DIY Beadboard Ceiling

Learn how to cover a dated, textured, or popcorn ceiling with an easy and inexpensive cottage style DIY beadboard ceiling for a custom look.

Do you have a ceiling with a texture or finish like popcorn that you want to cover up? Or maybe you just want to add architectural interest to a smooth plaster ceiling? Either way, this DIY beadboard ceiling is the perfect solution!

Looking for other wall or ceiling treatment ideas? You can check out my tutorial for planking walls here and also how to plank walls with PVC — which works great in a full bathroom where there’s moisture.

White DIY Beadboard Ceiling

DIY Beadboard Ceiling

Originally published May 6, 2014

I am a huge fan of upgrades like beadboard. I love both traditional and cottage styles, and it ties into both nicely. In our downstairs powder room, we opted to go with board-and-batten for the walls, but I knew something had to be done to cover the textured ceiling.

Before photo of a dingy textured ceiling

Here was our starting point. You can see the light-absorbing texture and the water stains in the photo. What you can’t see is all the dust that gets trapped in the texture. Technically, I could have tried to really scrub it and paint it. Frankly, I just don’t like the texture, and I don’t think semi-gloss paint would have done it any favors.

Lucky for us, the ceiling was the perfect size for a single beadboard sheet, and we already had the crown molding. This project was not at all expensive, or time-consuming.

However, I won’t lie — it can be difficult and tiring to hold up the paneling and trim with only two people. We discovered a trick that I’ll share with you below!

Can you put beadboard over a popcorn ceiling?

Yes, you can definitely create a diy beadboard ceiling over popcorn texture. Follow the same steps in the tutorial below!

Can you do a beadboard treatment on a larger ceiling?

Yes! Our ceiling happened to be the perfect size for a single piece of beadboard, but it’s designed to meet up with other pieces. You could also design a grid pattern with straight trim pieces between the panels.

Where did you get the beadboard with the wider widths between beads?

We found our panel with the wider beads in stock at our local big box home improvement store. I’ve never been able to track down an online source, unfortunately.

Beadboard panel with crown moulding ceiling treatment

DIY Beadboard Ceiling Step-By-Step Tutorial

Tools & Materials

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Step One: Mark Your Ceiling Joists

Our first step was to mark the ceiling joists on the walls around the perimeter of the room with painters tape. This way, we’d know where to nail the panel into a solid joist. This step was a bit more challenging (as you can see by all of the holes in the photos) due to the stud finder struggling with the thick texture on the ceiling. It turns out we also had a previously undiscovered layer of strapping below the joists, which gave us something extra to nail into.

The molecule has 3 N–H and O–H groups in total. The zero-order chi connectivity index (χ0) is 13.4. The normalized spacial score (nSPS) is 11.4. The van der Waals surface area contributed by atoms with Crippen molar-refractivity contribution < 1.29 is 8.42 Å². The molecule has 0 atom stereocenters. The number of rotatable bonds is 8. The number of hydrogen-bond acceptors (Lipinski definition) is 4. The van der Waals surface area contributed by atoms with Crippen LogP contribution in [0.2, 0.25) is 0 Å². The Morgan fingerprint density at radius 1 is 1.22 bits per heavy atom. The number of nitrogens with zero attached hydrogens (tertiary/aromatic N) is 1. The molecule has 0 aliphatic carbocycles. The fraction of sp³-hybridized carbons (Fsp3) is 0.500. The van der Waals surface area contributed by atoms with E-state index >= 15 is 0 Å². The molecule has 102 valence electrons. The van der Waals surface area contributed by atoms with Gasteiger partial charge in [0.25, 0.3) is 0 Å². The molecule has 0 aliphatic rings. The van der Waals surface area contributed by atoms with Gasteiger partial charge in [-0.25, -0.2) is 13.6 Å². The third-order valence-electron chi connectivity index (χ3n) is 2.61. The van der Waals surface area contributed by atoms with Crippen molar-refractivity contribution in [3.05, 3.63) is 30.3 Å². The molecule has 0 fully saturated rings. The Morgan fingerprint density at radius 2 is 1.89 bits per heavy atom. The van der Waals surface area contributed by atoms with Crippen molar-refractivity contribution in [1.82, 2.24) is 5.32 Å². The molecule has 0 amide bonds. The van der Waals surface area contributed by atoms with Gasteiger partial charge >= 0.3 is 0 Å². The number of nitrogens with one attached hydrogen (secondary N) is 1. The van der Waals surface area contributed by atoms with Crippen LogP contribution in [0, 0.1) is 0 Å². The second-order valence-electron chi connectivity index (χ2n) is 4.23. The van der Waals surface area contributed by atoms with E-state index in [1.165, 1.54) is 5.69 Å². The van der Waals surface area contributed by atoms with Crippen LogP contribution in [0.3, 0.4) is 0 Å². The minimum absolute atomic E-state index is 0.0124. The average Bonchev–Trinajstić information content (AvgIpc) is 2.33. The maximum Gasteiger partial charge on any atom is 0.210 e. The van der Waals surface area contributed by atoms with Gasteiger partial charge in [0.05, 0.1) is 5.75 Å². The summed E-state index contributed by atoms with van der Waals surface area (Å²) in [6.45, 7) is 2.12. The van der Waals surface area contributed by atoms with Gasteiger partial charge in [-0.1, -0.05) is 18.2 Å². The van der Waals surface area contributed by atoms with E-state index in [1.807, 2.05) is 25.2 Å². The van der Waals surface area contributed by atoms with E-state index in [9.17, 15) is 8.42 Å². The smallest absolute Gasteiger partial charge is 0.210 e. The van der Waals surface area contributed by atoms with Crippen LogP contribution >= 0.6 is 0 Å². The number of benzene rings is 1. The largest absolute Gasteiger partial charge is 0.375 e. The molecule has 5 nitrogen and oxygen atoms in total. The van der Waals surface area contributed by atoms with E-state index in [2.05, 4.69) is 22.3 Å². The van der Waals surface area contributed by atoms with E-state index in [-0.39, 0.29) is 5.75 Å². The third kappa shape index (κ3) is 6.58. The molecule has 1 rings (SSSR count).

installing a diy beadboard ceiling

Step Two: Create a Support Brace

To help support the heavy panel while it was in the ceiling, we decided the best strategy was to come up with a support brace. We used a 2×4′ slightly shorter than our ceiling and added a second piece to create a “T”.

Step Three: Cut Any Holes for Light Fixtures

Since our room was the perfect size for one panel, it needed to have a hole cut right in the middle for the existing light fixture wiring. We used a hole saw, but you can also use a jigsaw for this step.

Step Four: Apply Adhesive

Adding a construction adhesive like liquid nails to the back of the beadboard panel helps it attach to the ceiling, especially when it has a rough texture like ours did. We used our support bracket to hoist the panel with adhesive up into place.

Step Five: Nail the Panel Up

Using our nail gun, Mack nailed the panel up to the ceiling at the joists. We used 2″ nails because of the factors I mentioned above: the thick ceiling texture and a layer of strapping.

Step Six: Cut Your Trim

Next, we measured and mitered our trim boards. We chose to wrap flat 1×4″ trim around the edges of the beadboard panel and then hide any unevenness (since this room wasn’t perfectly square) with crown molding. Once again, we attached this trim with 2″ nails at the joists.

Step Seven: Fill in the Gaps

Unfortunately, the only photo I have of this step features Mack using wood filler. We do not actually suggest using wood filler, it was a failed experiment. We ended up having the best success with Drydex wall spackle to fill in the majority of the cracks and then giving everything a nice finished look with latex caulk.

Step Eight: Finish Work

The icing on the cake was the finish work. I filled the nail holes with more Drydex, lightly sanded, and painted with semi-gloss Benjamin Moore Simply White paint (see more of the paint colors in our home here!).

View of panelled ceiling idea to cover popcorn texture

Now we have a whole new ceiling! It’s so bright and reflective compared to the dark and dirty texture, it brightens up the whole room and even the dark hallway. I love it.

Light powder room with board-and-batten and beadboard ceiling

Overall, a diy beadboard ceiling is the perfect solution to put over popcorn or other textures. It was inexpensive and impactful. The best sort of project! You can see all of our other DIY projects from this budget-friendly powder room project here.